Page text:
Fans appreciate how Kendall brings light to often overlooked issues of white feminism in her book. “This book serves as a wakeup call. Mikki Kendall explains that feminism has largely overlooked issues such as the lack of food security, a living wage, medical care, safety in neighborhoods and access to education in mainstream conversations. She addresses all these needs by sharing her personal experiences to support her claim, while also posing an important question to readers: How can we all come together when it’s likely that some women are oppressing others,” says Good House Keeping.

6. “Sister Outsider” by Audre Lorde

Another amazing title that focuses on the experience of Black women, “Audre Lorde’s famous essay collection is a cornerstone of Black Feminism. Lorde discusses the uses of anger, the role of poetry in activism, and her own experiences as a Black lesbian in the USA, as well as calling out white feminism for excluding and erasing Black women,” says Book Riot.

"Sister Outsider" by Audre Lorde
“Sister Outsider” by Audre Lorde

Enthusiasts of “Sister Outsider” often cite it as a crucial text for understanding the nuances of race, gender, and sexuality. “Audre Lorde’s Sister Outsider encompasses 15 essays and speeches dated from 1976 to 1984 on sex, race, ageism, homophobia, and class. The collection is considered a classic with Lorde’s dedication to exploring identity and change, specifically among African American women,” writes Marie Claire.

Readers are drawn to the book’s compelling narrative style, which blends personal anecdotes with fierce advocacy for equality. “Audre Lorde was a profound, distinguished feminist and civil rights activist, dedicating her life to addressing inequality and injustice. Recommended by LeSavoy, this collection of essays and speeches is from 1976-1984, where Audre Lorde wrote and spoke about her beginnings in empowerment movements and the importance of increasing the visibility of minority women. Audre Lorde advocated the necessity of distinct representation within feminism, anticipating intersectionality years before the word was coined. Her writing demands to be not only heard but consumed and carried, becoming an essential part of readers’ feminist journeys,” shares  Business Insider.

7. “Men Explain Things to Me” by Rebecca Solnit

Last but not least is “Men Explain Things to Me” by Rebecca Solnit. “Thank Rebecca Solnit for creating the popular term ‘mansplaining,’ which originated from her hilarious essay on what happens when men assume women don’t know what they’re talking about. According to Solnit, it’s due to a combination of overconfidence and cluelessness,” shares Marie Claire.

"Men Explain Things to Me" by Rebecca Solnit
“Men Explain Things to Me” by Rebecca Solnit

Many appreciate the book for its candid and witty exploration of gender dynamics in modern society. “The title speaks for itself. In this book of essays, Rebecca Solnit talks about what goes on in conversations between men and women, especially when men think they know more. She also sprinkles in a few of her own encounters with men, but ends the piece on a serious note,” says Good House Keeping.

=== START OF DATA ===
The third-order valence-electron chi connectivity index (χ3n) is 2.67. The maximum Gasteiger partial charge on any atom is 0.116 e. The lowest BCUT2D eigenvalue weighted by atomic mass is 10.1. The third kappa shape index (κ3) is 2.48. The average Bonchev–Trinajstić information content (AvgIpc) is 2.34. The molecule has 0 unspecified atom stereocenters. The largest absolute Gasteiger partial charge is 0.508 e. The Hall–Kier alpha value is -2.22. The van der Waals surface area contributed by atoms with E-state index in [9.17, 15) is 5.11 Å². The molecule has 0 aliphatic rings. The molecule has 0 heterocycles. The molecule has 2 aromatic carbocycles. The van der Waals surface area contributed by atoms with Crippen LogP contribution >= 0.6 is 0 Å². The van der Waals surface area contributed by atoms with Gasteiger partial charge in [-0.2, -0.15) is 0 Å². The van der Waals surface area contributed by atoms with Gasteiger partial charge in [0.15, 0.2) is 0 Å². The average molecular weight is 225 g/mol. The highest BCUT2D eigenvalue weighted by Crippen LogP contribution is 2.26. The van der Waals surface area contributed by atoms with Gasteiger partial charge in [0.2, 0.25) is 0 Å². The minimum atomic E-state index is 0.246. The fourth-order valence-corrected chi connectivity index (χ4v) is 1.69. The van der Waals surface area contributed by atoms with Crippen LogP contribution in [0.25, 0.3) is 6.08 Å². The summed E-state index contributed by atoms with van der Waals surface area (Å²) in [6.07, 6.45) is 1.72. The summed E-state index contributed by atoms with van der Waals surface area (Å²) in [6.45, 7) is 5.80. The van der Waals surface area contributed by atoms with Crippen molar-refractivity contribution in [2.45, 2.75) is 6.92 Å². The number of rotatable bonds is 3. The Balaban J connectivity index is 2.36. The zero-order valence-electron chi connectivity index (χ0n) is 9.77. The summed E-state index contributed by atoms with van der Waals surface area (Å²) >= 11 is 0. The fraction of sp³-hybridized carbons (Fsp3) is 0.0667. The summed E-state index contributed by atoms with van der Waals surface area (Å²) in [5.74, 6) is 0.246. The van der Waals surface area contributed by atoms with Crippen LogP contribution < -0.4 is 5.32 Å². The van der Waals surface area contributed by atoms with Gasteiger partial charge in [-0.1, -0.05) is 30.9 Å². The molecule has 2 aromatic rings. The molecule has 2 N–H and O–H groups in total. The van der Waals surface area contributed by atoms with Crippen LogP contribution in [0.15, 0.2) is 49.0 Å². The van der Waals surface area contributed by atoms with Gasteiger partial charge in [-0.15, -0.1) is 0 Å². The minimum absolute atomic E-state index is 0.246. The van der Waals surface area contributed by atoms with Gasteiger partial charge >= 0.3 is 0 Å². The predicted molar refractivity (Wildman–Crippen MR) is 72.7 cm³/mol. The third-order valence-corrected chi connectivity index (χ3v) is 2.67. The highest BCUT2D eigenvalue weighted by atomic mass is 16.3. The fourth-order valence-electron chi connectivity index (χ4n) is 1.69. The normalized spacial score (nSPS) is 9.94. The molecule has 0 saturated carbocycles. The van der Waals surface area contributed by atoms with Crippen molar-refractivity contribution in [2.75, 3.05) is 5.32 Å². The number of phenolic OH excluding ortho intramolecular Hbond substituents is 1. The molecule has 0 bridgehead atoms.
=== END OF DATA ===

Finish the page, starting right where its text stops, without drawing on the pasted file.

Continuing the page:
Readers regularly express admiration for Solnit’s ability to articulate complex ideas with clarity and humor. “From one of our most imaginative and incisive writers comes a contemporary classic: seven sharp essays, each one an exceptionally hewn gem, beginning with the rousing title essay about how conversations between men and women are often driven off-course by mansplaining. In the ensuing essays, Solnit peers through politics, history, art, and media as lenses on cultural misogyny, arguing that seemingly isolated acts of sexism, like mansplaining, exist on a dangerous continuum of gendered exploitation and abuse, leading perilously to sexual violence. Solnit writes, ‘It’s a slippery slope. That’s why we need to address the slope, rather than compartmentalizing the varieties of misogyny and dealing with them separately.’ Candid, courageous, and unflinchingly honest, Men Explain Things to Me is a powerful polemic for a future where women can enjoy equal power and respect,” writes Esquire.

Which feminist ideal most resonates with you? Leave a comment to inspire us!

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Note: This article was not paid for nor sponsored. StudyFinds is not connected to nor partnered with any of the brands mentioned and receives no compensation for its recommendations.

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About the Author

Te-Erika Patterson

Te-Erika is the Publisher of The Feisty News for Women, the only full-service news source for women. Te-Erika is also the author of How To Love a Powerful Woman, Leave Your Baby Daddy and Loving Female Led Relationships: Relationships that Empower Women. A graduate of The University of Florida, Te-Erika enjoys a thriving career as a digital content creator that has spanned more than a decade. She enjoys chocolate, wine and solitude, and she is currently living a quiet life in Montgomery, Alabama. Follow her @Te-Erika